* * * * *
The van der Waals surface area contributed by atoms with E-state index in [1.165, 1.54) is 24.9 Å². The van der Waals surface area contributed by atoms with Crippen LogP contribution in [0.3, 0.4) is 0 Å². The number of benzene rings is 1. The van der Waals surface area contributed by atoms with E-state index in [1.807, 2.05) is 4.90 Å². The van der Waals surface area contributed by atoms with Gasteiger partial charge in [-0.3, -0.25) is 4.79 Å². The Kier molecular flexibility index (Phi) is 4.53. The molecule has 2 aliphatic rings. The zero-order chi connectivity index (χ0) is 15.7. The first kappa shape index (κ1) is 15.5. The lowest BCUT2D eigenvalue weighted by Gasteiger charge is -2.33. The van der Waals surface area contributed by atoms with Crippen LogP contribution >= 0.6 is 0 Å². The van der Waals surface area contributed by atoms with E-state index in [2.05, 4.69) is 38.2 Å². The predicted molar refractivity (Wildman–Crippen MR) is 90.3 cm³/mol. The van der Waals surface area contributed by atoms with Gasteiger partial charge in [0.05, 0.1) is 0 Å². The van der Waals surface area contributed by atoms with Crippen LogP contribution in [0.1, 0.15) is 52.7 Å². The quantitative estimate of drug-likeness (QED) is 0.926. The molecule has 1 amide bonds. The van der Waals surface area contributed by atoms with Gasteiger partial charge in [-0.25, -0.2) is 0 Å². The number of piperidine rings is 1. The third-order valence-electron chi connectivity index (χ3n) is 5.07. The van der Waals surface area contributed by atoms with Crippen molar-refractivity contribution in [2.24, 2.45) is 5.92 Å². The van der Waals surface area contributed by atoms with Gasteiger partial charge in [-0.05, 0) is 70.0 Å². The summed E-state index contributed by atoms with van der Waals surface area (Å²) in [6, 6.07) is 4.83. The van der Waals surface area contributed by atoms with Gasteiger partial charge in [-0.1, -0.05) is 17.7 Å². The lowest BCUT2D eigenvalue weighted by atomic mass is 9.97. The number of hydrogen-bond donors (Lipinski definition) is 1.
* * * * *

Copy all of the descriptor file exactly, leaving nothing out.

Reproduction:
The van der Waals surface area contributed by atoms with E-state index in [1.165, 1.54) is 24.9 Å². The van der Waals surface area contributed by atoms with Crippen LogP contribution in [0.3, 0.4) is 0 Å². The number of benzene rings is 1. The van der Waals surface area contributed by atoms with E-state index in [1.807, 2.05) is 4.90 Å². The van der Waals surface area contributed by atoms with Gasteiger partial charge in [-0.3, -0.25) is 4.79 Å². The Kier molecular flexibility index (Phi) is 4.53. The molecule has 2 aliphatic rings. The zero-order chi connectivity index (χ0) is 15.7. The first kappa shape index (κ1) is 15.5. The lowest BCUT2D eigenvalue weighted by Gasteiger charge is -2.33. The van der Waals surface area contributed by atoms with Crippen LogP contribution >= 0.6 is 0 Å². The van der Waals surface area contributed by atoms with E-state index in [2.05, 4.69) is 38.2 Å². The predicted molar refractivity (Wildman–Crippen MR) is 90.3 cm³/mol. The van der Waals surface area contributed by atoms with Gasteiger partial charge in [0.05, 0.1) is 0 Å². The van der Waals surface area contributed by atoms with Crippen LogP contribution in [0.1, 0.15) is 52.7 Å². The quantitative estimate of drug-likeness (QED) is 0.926. The molecule has 1 amide bonds. The van der Waals surface area contributed by atoms with Gasteiger partial charge in [-0.25, -0.2) is 0 Å². The number of piperidine rings is 1. The third-order valence-electron chi connectivity index (χ3n) is 5.07. The van der Waals surface area contributed by atoms with Crippen molar-refractivity contribution in [2.24, 2.45) is 5.92 Å². The van der Waals surface area contributed by atoms with Gasteiger partial charge in [-0.05, 0) is 70.0 Å². The summed E-state index contributed by atoms with van der Waals surface area (Å²) in [6, 6.07) is 4.83. The van der Waals surface area contributed by atoms with Gasteiger partial charge in [-0.1, -0.05) is 17.7 Å². The lowest BCUT2D eigenvalue weighted by atomic mass is 9.97. The number of hydrogen-bond donors (Lipinski definition) is 1.